Ranchers aren't the only people in business being affected by this years drought. "The rivers are pretty damn low," reports John Ross of Two Rivers Emporium in Pinedale. "The Green River is running about 400 CFS (cubic feet per second), I would guess," when normal for this time of the year is closer to 1500-1800 CFS, says Mr. Ross. "These are 1988 flows." New Fork Lake is very low, and it is the same with Willow Lake, he says, and Fremont is starting to drop, but with haying season beginning a bit early for some, the irrigation flows should be shutting down a bit.

For now, however, the fishing is "fantastic." Within a month, however, Mr. Ross expects it's going to be "tough." Mr. Ross remembers that in the summer of '88, he spent more time out of the boat, dragging it over gravel bars than he did fishing. This has a tendency to aggravate some landowners, but the floaters have the right to get out and push their boats off of an obstruction, and a gravel bar does qualify as an obstruction.

According to Prill Mecham at the BLM and Tom Johnson at the Forest Service, there have been no closures or restrictions on public lands other than Game and Fish lands, where open fires are restricted.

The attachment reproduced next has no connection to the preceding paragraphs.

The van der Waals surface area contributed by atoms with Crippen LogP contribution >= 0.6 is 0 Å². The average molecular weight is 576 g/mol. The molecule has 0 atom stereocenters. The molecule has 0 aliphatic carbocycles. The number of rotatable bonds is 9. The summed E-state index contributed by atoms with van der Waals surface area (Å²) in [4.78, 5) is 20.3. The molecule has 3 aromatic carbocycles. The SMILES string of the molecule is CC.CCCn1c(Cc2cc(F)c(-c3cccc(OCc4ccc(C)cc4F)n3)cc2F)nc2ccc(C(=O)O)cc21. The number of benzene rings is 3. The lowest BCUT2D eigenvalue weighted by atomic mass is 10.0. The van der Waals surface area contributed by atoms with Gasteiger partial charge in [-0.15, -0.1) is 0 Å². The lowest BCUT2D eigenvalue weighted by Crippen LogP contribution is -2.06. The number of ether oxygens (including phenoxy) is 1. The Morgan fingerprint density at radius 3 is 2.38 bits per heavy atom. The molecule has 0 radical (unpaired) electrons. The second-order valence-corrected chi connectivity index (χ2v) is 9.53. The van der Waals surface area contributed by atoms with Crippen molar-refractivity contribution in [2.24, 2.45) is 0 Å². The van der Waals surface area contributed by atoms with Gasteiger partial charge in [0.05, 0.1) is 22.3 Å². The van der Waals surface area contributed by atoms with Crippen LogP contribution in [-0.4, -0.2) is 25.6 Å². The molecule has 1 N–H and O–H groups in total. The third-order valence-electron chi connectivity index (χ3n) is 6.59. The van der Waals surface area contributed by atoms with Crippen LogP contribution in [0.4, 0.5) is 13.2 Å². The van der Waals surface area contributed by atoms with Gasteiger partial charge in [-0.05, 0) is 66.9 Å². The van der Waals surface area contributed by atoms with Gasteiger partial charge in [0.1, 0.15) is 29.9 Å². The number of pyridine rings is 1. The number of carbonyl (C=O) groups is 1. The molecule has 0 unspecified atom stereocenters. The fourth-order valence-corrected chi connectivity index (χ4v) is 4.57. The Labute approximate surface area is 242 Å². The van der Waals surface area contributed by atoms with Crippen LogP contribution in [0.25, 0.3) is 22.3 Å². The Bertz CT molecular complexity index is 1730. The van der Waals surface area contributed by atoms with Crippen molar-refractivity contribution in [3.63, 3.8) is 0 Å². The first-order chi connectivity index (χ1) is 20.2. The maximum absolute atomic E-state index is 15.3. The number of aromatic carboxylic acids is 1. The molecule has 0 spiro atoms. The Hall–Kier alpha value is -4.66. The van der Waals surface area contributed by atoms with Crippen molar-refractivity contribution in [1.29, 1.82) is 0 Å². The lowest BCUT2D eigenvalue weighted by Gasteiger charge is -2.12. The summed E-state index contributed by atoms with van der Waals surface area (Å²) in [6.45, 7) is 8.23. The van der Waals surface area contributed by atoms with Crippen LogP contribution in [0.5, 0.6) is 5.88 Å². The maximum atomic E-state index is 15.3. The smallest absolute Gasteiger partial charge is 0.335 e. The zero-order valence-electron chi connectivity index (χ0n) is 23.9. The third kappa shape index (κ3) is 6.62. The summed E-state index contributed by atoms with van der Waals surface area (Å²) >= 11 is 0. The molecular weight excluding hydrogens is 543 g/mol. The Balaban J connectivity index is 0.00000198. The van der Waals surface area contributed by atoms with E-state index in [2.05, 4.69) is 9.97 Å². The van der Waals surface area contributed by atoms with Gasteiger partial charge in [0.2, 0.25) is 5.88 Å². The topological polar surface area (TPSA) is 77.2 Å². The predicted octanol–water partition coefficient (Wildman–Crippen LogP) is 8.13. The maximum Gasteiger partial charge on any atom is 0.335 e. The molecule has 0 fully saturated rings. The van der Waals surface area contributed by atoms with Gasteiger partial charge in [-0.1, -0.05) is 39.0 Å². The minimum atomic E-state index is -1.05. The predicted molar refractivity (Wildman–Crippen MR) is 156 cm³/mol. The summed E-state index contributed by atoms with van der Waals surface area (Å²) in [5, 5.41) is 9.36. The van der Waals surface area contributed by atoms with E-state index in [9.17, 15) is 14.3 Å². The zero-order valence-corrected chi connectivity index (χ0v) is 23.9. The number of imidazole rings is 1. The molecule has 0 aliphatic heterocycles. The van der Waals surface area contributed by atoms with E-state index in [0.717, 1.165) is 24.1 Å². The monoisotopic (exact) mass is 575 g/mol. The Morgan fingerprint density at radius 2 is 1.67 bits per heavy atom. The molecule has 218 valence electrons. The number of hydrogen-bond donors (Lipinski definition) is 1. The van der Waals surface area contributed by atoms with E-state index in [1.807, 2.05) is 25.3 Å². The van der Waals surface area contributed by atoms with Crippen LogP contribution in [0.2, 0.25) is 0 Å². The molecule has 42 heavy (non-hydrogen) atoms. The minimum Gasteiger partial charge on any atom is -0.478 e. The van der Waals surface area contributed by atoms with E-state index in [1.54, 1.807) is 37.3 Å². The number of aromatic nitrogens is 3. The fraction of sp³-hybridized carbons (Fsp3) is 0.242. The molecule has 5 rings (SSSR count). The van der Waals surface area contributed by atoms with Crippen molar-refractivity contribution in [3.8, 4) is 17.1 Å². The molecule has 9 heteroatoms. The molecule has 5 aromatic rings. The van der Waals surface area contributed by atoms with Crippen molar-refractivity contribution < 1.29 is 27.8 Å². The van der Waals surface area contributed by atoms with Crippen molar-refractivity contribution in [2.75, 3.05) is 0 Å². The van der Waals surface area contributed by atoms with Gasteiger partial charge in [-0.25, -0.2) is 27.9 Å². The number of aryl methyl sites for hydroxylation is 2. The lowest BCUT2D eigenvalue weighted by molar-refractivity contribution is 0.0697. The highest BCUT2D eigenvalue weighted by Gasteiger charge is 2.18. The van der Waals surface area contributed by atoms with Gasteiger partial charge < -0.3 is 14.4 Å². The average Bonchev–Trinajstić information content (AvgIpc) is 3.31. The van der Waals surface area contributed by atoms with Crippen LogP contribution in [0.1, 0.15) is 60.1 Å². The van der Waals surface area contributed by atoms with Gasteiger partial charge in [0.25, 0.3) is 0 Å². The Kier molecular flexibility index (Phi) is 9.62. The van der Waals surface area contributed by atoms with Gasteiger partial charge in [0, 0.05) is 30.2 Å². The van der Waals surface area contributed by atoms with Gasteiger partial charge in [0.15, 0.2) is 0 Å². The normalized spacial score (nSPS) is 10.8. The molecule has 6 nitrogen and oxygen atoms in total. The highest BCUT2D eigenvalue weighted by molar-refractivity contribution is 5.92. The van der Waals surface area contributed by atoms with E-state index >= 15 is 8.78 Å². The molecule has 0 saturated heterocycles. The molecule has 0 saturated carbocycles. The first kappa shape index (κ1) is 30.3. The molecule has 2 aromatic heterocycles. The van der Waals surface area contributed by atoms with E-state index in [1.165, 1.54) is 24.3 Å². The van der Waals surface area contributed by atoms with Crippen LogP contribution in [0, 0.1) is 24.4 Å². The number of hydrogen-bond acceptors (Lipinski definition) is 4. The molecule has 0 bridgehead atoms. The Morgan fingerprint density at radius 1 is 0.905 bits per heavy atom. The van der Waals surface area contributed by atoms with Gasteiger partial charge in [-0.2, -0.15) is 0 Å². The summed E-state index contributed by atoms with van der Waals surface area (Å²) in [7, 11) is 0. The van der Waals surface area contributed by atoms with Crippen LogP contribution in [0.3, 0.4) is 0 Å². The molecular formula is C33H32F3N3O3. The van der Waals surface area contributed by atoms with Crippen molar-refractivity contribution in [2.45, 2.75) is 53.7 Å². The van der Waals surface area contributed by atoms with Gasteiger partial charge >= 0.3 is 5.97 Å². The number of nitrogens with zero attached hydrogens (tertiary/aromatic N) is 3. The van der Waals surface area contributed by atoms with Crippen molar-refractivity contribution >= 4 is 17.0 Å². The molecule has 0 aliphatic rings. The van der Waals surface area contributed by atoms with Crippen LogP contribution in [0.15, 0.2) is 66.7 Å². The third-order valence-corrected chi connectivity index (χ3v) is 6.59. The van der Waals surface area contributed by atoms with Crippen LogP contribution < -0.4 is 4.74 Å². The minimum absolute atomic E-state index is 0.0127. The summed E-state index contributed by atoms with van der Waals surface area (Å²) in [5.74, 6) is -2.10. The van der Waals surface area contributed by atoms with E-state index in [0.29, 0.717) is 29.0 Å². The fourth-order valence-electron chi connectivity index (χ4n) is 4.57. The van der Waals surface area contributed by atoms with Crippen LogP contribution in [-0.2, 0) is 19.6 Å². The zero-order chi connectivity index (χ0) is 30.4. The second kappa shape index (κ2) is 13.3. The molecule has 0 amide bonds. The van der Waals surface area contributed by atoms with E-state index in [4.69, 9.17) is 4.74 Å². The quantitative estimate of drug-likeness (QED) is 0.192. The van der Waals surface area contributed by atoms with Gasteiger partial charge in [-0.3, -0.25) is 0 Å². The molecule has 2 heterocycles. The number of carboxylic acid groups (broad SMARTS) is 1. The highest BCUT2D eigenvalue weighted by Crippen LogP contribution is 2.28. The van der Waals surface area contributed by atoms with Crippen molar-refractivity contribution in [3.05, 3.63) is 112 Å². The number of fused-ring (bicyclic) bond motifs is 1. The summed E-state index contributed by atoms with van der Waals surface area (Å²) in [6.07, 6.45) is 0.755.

"The forest is tinder dry," said Mr. Johnson on Monday, "and unless things change, the Forest Service will request a Class 1 closure" on it's lands in the next few weeks. Sportsmen and recreationalists will have use spark arresters on chainsaws, and open fires will not be allowed, along with other restrictions. Mr. Johnson says that people have been very good about being careful in the forest due to the dryness, and foresters have only found three camp fires that had been left unattended so far this year.